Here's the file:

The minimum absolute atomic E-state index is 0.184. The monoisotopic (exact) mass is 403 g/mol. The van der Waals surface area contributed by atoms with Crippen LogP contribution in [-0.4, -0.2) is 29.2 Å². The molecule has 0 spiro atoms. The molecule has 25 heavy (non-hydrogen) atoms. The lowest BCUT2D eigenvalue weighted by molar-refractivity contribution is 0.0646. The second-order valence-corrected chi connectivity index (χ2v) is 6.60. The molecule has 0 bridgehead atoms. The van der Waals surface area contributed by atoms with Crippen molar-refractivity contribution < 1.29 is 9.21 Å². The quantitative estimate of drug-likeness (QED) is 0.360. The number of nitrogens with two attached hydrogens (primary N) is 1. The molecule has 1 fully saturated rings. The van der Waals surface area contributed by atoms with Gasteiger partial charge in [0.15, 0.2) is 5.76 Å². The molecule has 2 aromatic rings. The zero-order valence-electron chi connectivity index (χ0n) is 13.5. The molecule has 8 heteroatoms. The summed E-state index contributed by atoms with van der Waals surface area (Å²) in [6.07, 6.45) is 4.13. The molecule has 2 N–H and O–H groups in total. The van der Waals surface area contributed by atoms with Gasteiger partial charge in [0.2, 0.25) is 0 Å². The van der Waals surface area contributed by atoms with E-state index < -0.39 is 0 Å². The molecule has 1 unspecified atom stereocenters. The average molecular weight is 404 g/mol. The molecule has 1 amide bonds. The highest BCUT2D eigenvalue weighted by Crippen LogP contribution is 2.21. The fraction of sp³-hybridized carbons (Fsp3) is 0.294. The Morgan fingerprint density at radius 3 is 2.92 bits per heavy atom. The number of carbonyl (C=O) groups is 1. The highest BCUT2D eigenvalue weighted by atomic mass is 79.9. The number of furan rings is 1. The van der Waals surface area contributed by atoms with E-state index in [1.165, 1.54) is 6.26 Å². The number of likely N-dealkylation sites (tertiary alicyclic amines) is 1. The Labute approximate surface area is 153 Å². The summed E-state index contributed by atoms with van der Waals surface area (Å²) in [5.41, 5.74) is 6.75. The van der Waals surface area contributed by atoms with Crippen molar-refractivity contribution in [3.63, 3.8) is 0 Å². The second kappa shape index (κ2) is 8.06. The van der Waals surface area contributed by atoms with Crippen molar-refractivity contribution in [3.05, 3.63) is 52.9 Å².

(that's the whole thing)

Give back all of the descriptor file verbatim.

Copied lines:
The minimum absolute atomic E-state index is 0.184. The monoisotopic (exact) mass is 403 g/mol. The van der Waals surface area contributed by atoms with Crippen LogP contribution in [-0.4, -0.2) is 29.2 Å². The molecule has 0 spiro atoms. The molecule has 25 heavy (non-hydrogen) atoms. The lowest BCUT2D eigenvalue weighted by molar-refractivity contribution is 0.0646. The second-order valence-corrected chi connectivity index (χ2v) is 6.60. The molecule has 0 bridgehead atoms. The van der Waals surface area contributed by atoms with Crippen molar-refractivity contribution < 1.29 is 9.21 Å². The quantitative estimate of drug-likeness (QED) is 0.360. The number of nitrogens with two attached hydrogens (primary N) is 1. The molecule has 1 fully saturated rings. The van der Waals surface area contributed by atoms with Gasteiger partial charge in [0.15, 0.2) is 5.76 Å². The molecule has 2 aromatic rings. The zero-order valence-electron chi connectivity index (χ0n) is 13.5. The molecule has 8 heteroatoms. The summed E-state index contributed by atoms with van der Waals surface area (Å²) in [6.07, 6.45) is 4.13. The molecule has 2 N–H and O–H groups in total. The van der Waals surface area contributed by atoms with Gasteiger partial charge in [0.2, 0.25) is 0 Å². The van der Waals surface area contributed by atoms with E-state index < -0.39 is 0 Å². The molecule has 1 unspecified atom stereocenters. The average molecular weight is 404 g/mol. The molecule has 1 amide bonds. The highest BCUT2D eigenvalue weighted by Crippen LogP contribution is 2.21. The fraction of sp³-hybridized carbons (Fsp3) is 0.294. The Morgan fingerprint density at radius 3 is 2.92 bits per heavy atom. The number of carbonyl (C=O) groups is 1. The highest BCUT2D eigenvalue weighted by atomic mass is 79.9. The number of furan rings is 1. The van der Waals surface area contributed by atoms with E-state index in [1.165, 1.54) is 6.26 Å². The number of likely N-dealkylation sites (tertiary alicyclic amines) is 1. The Labute approximate surface area is 153 Å². The summed E-state index contributed by atoms with van der Waals surface area (Å²) in [5.41, 5.74) is 6.75. The van der Waals surface area contributed by atoms with Crippen molar-refractivity contribution in [3.63, 3.8) is 0 Å². The second kappa shape index (κ2) is 8.06. The van der Waals surface area contributed by atoms with Crippen molar-refractivity contribution in [3.05, 3.63) is 52.9 Å².